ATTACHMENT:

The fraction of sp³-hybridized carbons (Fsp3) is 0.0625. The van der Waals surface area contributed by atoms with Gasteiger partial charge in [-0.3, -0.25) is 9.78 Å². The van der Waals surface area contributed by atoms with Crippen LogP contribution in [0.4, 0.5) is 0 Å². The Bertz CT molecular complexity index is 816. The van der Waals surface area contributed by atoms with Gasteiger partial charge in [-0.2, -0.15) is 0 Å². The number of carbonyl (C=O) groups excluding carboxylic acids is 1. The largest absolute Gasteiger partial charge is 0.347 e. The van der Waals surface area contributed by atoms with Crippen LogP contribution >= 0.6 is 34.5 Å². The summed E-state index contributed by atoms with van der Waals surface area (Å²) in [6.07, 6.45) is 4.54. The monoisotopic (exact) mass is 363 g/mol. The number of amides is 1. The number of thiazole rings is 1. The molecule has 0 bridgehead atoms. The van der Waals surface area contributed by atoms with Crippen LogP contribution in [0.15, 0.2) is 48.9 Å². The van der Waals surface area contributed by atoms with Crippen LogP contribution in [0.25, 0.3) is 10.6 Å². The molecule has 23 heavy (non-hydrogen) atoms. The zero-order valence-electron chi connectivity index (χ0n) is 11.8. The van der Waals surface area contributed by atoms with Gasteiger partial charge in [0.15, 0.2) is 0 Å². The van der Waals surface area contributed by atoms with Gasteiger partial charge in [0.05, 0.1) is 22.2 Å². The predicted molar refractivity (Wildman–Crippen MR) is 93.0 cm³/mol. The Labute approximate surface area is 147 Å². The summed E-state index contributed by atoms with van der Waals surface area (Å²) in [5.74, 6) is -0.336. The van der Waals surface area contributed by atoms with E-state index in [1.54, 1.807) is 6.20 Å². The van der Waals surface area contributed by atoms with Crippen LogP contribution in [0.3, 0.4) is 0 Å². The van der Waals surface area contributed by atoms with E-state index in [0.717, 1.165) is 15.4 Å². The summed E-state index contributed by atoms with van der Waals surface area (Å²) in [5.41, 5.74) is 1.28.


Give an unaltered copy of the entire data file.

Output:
The fraction of sp³-hybridized carbons (Fsp3) is 0.0625. The van der Waals surface area contributed by atoms with Gasteiger partial charge in [-0.3, -0.25) is 9.78 Å². The van der Waals surface area contributed by atoms with Crippen LogP contribution in [0.4, 0.5) is 0 Å². The Bertz CT molecular complexity index is 816. The van der Waals surface area contributed by atoms with Gasteiger partial charge in [-0.2, -0.15) is 0 Å². The number of carbonyl (C=O) groups excluding carboxylic acids is 1. The largest absolute Gasteiger partial charge is 0.347 e. The van der Waals surface area contributed by atoms with Crippen LogP contribution >= 0.6 is 34.5 Å². The summed E-state index contributed by atoms with van der Waals surface area (Å²) in [6.07, 6.45) is 4.54. The monoisotopic (exact) mass is 363 g/mol. The number of amides is 1. The number of thiazole rings is 1. The molecule has 0 bridgehead atoms. The van der Waals surface area contributed by atoms with Crippen LogP contribution in [0.15, 0.2) is 48.9 Å². The van der Waals surface area contributed by atoms with Crippen LogP contribution in [0.25, 0.3) is 10.6 Å². The molecule has 23 heavy (non-hydrogen) atoms. The zero-order valence-electron chi connectivity index (χ0n) is 11.8. The van der Waals surface area contributed by atoms with Gasteiger partial charge in [0.15, 0.2) is 0 Å². The van der Waals surface area contributed by atoms with Gasteiger partial charge in [0.05, 0.1) is 22.2 Å². The predicted molar refractivity (Wildman–Crippen MR) is 93.0 cm³/mol. The Labute approximate surface area is 147 Å². The summed E-state index contributed by atoms with van der Waals surface area (Å²) in [5.74, 6) is -0.336. The van der Waals surface area contributed by atoms with E-state index in [1.54, 1.807) is 6.20 Å². The van der Waals surface area contributed by atoms with Crippen LogP contribution in [0.3, 0.4) is 0 Å². The van der Waals surface area contributed by atoms with E-state index in [0.717, 1.165) is 15.4 Å². The summed E-state index contributed by atoms with van der Waals surface area (Å²) in [5.41, 5.74) is 1.28.